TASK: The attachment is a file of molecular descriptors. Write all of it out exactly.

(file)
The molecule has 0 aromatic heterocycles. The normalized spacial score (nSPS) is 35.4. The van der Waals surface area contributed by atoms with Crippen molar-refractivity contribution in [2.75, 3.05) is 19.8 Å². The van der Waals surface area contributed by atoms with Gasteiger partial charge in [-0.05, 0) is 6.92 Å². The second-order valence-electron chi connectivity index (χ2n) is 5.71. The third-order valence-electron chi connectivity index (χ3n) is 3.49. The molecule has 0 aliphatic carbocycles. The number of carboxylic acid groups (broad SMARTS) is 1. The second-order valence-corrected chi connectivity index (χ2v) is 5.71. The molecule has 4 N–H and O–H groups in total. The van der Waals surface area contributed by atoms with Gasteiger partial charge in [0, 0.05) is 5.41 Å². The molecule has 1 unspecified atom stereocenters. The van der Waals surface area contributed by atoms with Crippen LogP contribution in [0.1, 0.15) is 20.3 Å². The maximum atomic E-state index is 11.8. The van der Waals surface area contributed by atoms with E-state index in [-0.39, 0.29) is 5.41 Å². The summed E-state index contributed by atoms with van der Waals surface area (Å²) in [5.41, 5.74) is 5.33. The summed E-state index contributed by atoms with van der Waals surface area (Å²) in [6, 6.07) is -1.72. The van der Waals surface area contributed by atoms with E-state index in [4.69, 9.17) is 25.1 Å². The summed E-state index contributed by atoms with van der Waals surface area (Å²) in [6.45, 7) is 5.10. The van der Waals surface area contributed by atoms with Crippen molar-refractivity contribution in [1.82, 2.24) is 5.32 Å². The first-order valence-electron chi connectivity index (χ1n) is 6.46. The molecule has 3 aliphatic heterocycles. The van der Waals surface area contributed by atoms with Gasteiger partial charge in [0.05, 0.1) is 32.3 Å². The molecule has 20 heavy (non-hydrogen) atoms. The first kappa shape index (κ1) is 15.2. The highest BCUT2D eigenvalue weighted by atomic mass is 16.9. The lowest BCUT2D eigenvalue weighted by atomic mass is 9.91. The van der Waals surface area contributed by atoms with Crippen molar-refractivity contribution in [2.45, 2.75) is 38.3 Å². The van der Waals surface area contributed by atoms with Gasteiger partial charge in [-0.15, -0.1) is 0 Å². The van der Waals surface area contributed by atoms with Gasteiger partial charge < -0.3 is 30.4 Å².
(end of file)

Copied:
The molecule has 0 aromatic heterocycles. The normalized spacial score (nSPS) is 35.4. The van der Waals surface area contributed by atoms with Crippen molar-refractivity contribution in [2.75, 3.05) is 19.8 Å². The van der Waals surface area contributed by atoms with Gasteiger partial charge in [-0.05, 0) is 6.92 Å². The second-order valence-electron chi connectivity index (χ2n) is 5.71. The third-order valence-electron chi connectivity index (χ3n) is 3.49. The molecule has 0 aliphatic carbocycles. The number of carboxylic acid groups (broad SMARTS) is 1. The second-order valence-corrected chi connectivity index (χ2v) is 5.71. The molecule has 4 N–H and O–H groups in total. The van der Waals surface area contributed by atoms with Gasteiger partial charge in [0, 0.05) is 5.41 Å². The molecule has 1 unspecified atom stereocenters. The van der Waals surface area contributed by atoms with Crippen LogP contribution in [0.1, 0.15) is 20.3 Å². The maximum atomic E-state index is 11.8. The van der Waals surface area contributed by atoms with E-state index in [-0.39, 0.29) is 5.41 Å². The summed E-state index contributed by atoms with van der Waals surface area (Å²) in [5.41, 5.74) is 5.33. The summed E-state index contributed by atoms with van der Waals surface area (Å²) in [6, 6.07) is -1.72. The van der Waals surface area contributed by atoms with E-state index in [4.69, 9.17) is 25.1 Å². The summed E-state index contributed by atoms with van der Waals surface area (Å²) in [6.45, 7) is 5.10. The van der Waals surface area contributed by atoms with Crippen molar-refractivity contribution in [1.82, 2.24) is 5.32 Å². The first-order valence-electron chi connectivity index (χ1n) is 6.46. The molecule has 3 aliphatic heterocycles. The van der Waals surface area contributed by atoms with Gasteiger partial charge in [0.05, 0.1) is 32.3 Å². The molecule has 20 heavy (non-hydrogen) atoms. The first kappa shape index (κ1) is 15.2. The highest BCUT2D eigenvalue weighted by atomic mass is 16.9. The lowest BCUT2D eigenvalue weighted by atomic mass is 9.91. The van der Waals surface area contributed by atoms with Crippen molar-refractivity contribution in [2.45, 2.75) is 38.3 Å². The van der Waals surface area contributed by atoms with Gasteiger partial charge in [-0.15, -0.1) is 0 Å². The van der Waals surface area contributed by atoms with Gasteiger partial charge < -0.3 is 30.4 Å².